else
             JOBS=$(echo $JOBS | tr -d '\n')
             JOBID=$(eval "whiptail --title 'Choose jobs to tail' --menu 'Choose Job to tail' 25 78 16 $JOBS" 3>&1 1>&2 2>&3)
         fi
    fi
    SLURMLOGPATH=$(slurmlogpath $JOBID)
    if [[ -e $SLURMLOGPATH ]]; then
        tail -n100 -f $SLURMLOGPATH
    else
        echo "No slurm-log-file found"
    fi
}

#With this, you only need to type `sq` instead of `squeue -u $USER`.
alias sq="squeue --me"
# Create a new directory and directly `cd` into it
mcd () {
    mkdir -p $1
    cd $1
}

# Find the largest files in the current directory easily
function treesizethis {
    du -k --max-depth=1 | sort -nr | awk '
     BEGIN {
    split("KB,MB,GB,TB", Units, ",");
     }
     {
    u = 1;
    while ($1 >= 1024) {
       $1 = $1 / 1024;
       u += 1
    }
    $1 = sprintf("%.1f %s", $1, Units[u]);
    print $0;
     }
    '
}

#This allows you to run `slurmlogpath $SLURM_ID` and get the log-path directly in stdout:
function slurmlogpath {
    scontrol show job $1 | sed -n -e 's/^\s*StdOut=//p'
}

# `ftails` follow-tails a slurm-log. Call it without parameters to tail the only running job or
# get a list of running jobs or use `ftails $JOBID` to tail a specific job
function ftails {
    JOBID=$1
    if [[ -z $JOBID ]]; then
         JOBS=$(squeue --format="%i \\'%j\\' " --me | grep -v JOBID)
         NUMBER_OF_JOBS=$(echo "$JOBS" | wc -l)
         JOBID=
         if [[ "$NUMBER_OF_JOBS" -eq 1 ]]; then
             JOBID=$(echo $JOBS | sed -e "s/'//g" | sed -e 's/ .*//')
         else
             JOBS=$(echo $JOBS | tr -d '\n')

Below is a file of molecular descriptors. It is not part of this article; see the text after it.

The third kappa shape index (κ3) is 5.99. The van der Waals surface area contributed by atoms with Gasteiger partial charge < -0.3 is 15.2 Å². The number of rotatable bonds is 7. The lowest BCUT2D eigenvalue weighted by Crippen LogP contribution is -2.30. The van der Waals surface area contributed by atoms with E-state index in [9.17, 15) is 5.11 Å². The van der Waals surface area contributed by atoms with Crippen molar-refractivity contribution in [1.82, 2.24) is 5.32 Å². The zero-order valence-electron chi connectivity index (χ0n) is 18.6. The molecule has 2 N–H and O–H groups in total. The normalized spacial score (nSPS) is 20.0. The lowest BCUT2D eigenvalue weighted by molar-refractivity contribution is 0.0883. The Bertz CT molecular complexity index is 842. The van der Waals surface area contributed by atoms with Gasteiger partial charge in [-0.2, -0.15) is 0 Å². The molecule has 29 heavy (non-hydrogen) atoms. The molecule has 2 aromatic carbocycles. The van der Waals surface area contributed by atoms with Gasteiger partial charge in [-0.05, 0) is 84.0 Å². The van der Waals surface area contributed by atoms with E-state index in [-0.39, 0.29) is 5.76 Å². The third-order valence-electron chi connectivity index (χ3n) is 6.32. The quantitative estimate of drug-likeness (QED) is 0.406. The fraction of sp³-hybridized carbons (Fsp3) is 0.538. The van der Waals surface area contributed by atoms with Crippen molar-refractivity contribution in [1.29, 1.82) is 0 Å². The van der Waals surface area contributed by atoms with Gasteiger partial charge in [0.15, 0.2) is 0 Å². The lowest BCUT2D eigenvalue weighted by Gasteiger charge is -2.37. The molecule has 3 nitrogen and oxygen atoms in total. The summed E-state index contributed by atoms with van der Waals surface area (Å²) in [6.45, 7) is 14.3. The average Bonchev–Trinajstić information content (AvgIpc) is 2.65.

JOBID=$(eval "whiptail --title 'Choose jobs to tail' --menu 'Choose Job to tail' 25 78 16 $JOBS" 3>&1 1>&2 2>&3)
         fi
    fi
    SLURMLOGPATH=$(slurmlogpath $JOBID)
    if [[ -e $SLURMLOGPATH ]]; then
        tail -n100 -f $SLURMLOGPATH
    else
        echo "No slurm-log-file found"
    fi
}

#With this, you only need to type `sq` instead of `squeue -u $USER`.
alias sq="squeue --me"

#This will automatically replace `...` with `../..` and `....` with `../../..`
# and so on (each additional `.` adding another `/..`) when typing commands:
rationalise-dot() {
    if [[ $LBUFFER = *.. ]]; then
        LBUFFER+=/..
    else
        LBUFFER+=.
    fi
}
zle -N rationalise-dot
bindkey . rationalise-dot

# This allows auto-completion for `module load`:
function _module {
    MODULE_COMMANDS=(
        '-t:Show computer parsable output'
        'load:Load a module'
        'unload:Unload a module'
        'spider:Search for a module'
        'avail:Show available modules'
        'list:List loaded modules'
    )

    MODULE_COMMANDS_STR=$(printf "\n'%s'" "${MODULE_COMMANDS[@]}")

    eval "_describe 'command' \"($MODULE_COMMANDS_STR)\""
    _values -s ' ' 'flags' $(ml -t avail | sed -e 's#/$##' | tr '\n' ' ')
}

compdef _module "module"

Setting zsh as default-shell

Please ask HPC support if you want to set the zsh as your default login shell.